Researching Your Family Tree
By Kay Cromwell
All kinds of people want to research and create their family tree.  It used to
be thought of as an obscure thing often done by retired folks because it
required so much time and travel, but all that has changed.
Both young and old can now complete their family tree easier than ever
before.  Whether you are a child in school completing an assignment or a busy
working mom it all begins with a simple step, easy (and free) step.

You start with yourself.  Write down everything you can about yourself.  Don’
t skip over things that you take for granted – get it all down.  Remember,
what you record will become part of a record for generations and they will
want to know as much about you as they can.  The essentials include things
like: full name, nicknames, date of birth, marriages, divorces, and children
(with their dates of birth).  Be sure to add education, hobbies, work, military
service, or any kind of accomplishments.  It’s a nice touch to really make it
personal – let them really get to know you.  What’s your taste in art,
literature, music?  Do you like to cook or camp?  Are you really into fashion
or gardening?

Next, you will expand your research into your relatives.  It’s best to start with
the oldest first because with each passing year, their memories fade and health
declines.  You don’t want to miss learning as much as you can from them.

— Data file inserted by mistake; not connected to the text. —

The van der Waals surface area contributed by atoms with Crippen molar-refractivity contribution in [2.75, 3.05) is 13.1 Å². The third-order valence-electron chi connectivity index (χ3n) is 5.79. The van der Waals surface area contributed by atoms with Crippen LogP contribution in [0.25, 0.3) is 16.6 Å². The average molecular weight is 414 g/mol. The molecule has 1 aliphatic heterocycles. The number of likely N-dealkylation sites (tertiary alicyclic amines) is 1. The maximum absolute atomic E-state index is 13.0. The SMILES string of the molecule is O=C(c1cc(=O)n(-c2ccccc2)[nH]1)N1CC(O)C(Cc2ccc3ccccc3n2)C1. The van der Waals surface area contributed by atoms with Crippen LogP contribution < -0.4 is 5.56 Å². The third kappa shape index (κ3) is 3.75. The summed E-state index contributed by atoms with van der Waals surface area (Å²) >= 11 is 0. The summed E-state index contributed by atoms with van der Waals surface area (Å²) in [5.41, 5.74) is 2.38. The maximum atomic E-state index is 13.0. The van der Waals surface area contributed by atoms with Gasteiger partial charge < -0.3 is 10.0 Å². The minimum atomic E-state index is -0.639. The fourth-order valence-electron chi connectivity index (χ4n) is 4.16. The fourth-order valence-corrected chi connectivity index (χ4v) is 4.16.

They are a fantastic source of family history.  It’s a good idea to make sure
you are well prepared for these kinds of interviews so you don’t miss a thing.

It may be that your relatives provide you with conflicting dates, but don’t
worry too much about this.  As you progress in your research, you will be
seeking other documents that will confirm or refute their information.  A good
genealogist always confirms their facts, because researching your family tree
must be accurate.  After all, you are creating a record that will be handed
down through the generations so it is important to get it right.  Good research
skills – which you will develop – go hand in hand with accurate records.

Developing good research skills will come so don’t feel intimidated by the
idea of it.  Take it slowly.  If you don’t you may become overwhelmed by the
sheer number of different sources that you will eventually use to research your
family tree.  Too much information when you are just started out and aren’t
yet confident of yourself sometimes just causes people to quit and we don’t
want that!

One key thing for successful research on your family tree is organization.  Set
yourself up with a desk or table that is well stocked with supplies and space
for all your records.  Develop the habit of filing things as you go, rather than
letting them pile up.  Keep logs of the interviews that you have completed, the
date completed along with all the others that need to be interviewed.  Family
data sheets will help you keep each family’s information straight.  Developing
these habits early on will save you from a lot of headaches later.  This is
because the information that you gather will start to grow quite quickly and
things can become confusing if you are disorganized.

Just by following the few guidelines I’ve covered here, will get you off to a
great start on your family tree.   I truly hope you enjoy this fascinating hobby
as much as I do!

Kay has been researching her family tree for over a decade now.  To learn
more about fun ways to present your family tree please visit:  
Family Tree

She offers a free mini-course on genealogy at:  My Genealogy Secrets
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